Tuesday, March 9, 2010

How do you extract information from 45+ cellphones quickly? --> Cellebrite UFED

Scenario: You have a limited amount of time and need to extract information from 45+ cell phones.

Solution: Cellebrite UFED.

First, let me say that I have no relationship or financial interest in Cellebrite, I am merely a user of various cell phone and forensic tools. But after using many of the different tools, Paraben, BitPim, XRY, XACT, Neutrino, DataPilot, Wolf, CellDek, I cannot imaging doing multiple cell phones in a rapid fashion without the CellBrite UFED. This does not mean I would not use other tools in other scenarios, but in this scenario, I needed to do it quickly and with minimal external power. Therefore the Cellebrite UFED worked perfect for this scenario.

All of the above mentioned tools are good, and some of them even extract more information or work with phones that Cellebrite does not work with, but 9 times out of 10, the Cellebrite not only handles the phone, but I can do it in a fairly rapid manner. This review is specifically about the Cellebrite UFED ruggedized model.

Cost:
The cost of the ruggedized version is a few thousand dollars more than the standard UFED.

Device:
Internally, the device is identical to the standard UFED, but externally it has a rubberized protector around the device. It makes the device a little bigger and heavier, but still fairly small and usable. The device has all the same external connectors and ports as the standard UFED. The power supply provided with the UFED device is a a 100-240v power supply designed to work in various countries and power sources.

Software updates:
The Cellebrite company has done an excellent job is keeping the UFED and UME devices as capable as possible by releasing frequent updates. Getting the updates is very simple, you can download the base images from their website. The application update of the UFED device requires a free account be created on their http://my.cellebrite.com website. All that is needed is the device serial number and device ID, both of which can be obtained from the device's display.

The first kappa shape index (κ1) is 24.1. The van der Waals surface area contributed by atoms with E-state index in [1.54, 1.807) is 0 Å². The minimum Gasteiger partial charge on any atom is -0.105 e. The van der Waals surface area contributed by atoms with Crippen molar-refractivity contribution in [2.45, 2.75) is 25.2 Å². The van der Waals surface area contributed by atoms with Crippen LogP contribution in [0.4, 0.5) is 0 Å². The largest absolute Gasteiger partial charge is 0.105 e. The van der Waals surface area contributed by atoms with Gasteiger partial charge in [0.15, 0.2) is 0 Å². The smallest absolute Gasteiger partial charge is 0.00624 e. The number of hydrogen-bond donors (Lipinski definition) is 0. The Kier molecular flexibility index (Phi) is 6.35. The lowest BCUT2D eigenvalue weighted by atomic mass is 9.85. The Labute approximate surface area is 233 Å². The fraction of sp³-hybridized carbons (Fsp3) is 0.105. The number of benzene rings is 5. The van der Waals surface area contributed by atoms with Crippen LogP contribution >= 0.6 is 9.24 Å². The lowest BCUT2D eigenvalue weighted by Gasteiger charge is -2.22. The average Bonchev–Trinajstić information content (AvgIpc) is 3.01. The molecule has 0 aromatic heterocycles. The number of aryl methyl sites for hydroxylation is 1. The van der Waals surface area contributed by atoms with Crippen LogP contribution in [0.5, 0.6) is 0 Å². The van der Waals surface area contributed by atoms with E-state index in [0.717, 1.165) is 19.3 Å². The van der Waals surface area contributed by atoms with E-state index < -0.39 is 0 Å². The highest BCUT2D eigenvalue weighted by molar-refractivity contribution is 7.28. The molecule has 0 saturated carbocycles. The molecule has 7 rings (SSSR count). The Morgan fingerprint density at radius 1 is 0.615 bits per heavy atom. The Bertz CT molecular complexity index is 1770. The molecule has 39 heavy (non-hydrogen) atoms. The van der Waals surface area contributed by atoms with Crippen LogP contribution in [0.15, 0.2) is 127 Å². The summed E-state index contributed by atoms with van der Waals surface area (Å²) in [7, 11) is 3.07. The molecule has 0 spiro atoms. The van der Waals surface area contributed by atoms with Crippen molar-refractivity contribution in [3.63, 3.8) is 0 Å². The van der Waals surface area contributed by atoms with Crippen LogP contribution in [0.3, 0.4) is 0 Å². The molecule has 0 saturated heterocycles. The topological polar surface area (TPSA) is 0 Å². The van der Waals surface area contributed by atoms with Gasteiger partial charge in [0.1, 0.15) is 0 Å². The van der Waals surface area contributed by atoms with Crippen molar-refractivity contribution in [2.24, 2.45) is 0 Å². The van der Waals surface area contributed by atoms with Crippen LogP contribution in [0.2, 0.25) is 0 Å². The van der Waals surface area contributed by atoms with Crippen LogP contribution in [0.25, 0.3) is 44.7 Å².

Extras:
The Ruggedized UFED comes with an integrated battery pack. This allows the UFED to be used in the field with no external power. The battery lasts a fairly long time. In the scenario above, it took a few hours to process all the phones and SIM cards, all of which were done on a single battery pack. An extra battery pack is provided and can be quickly switched out to provide extended operational time.

The Ruggedized UFED also comes with a battery pack for use with phones. The pack is a rechargeable battery pack that comes with numerous phone tips in order to fit a wide range of phones. This allows a user to not only power the UFED device (attached battery pack), but also power the phone that needs to be examined when the phone is dead.

Cables:
All the UFED devices come with a large collection of cables that fit most of the most common phones types. They are all clearly marked with a unique cable number.

Examination Process:
There are essentially three areas of information to collect when doing a cell phone examination:

1. Phone
2. SIM
3. Media Card (if applicable)

Collecting information from the phone itself requires knowing the phone model and that the Cellebrite device supports that specific model and firmware. I have encountered several phones that are "knock-offs" of the original, specifically Nokia & Apple models, that have normal markings and model numbers, but are Chinese made counterfeits and do not have the same internal firmware as the originals, therefore the UFED device (or any other forensic device) does not work.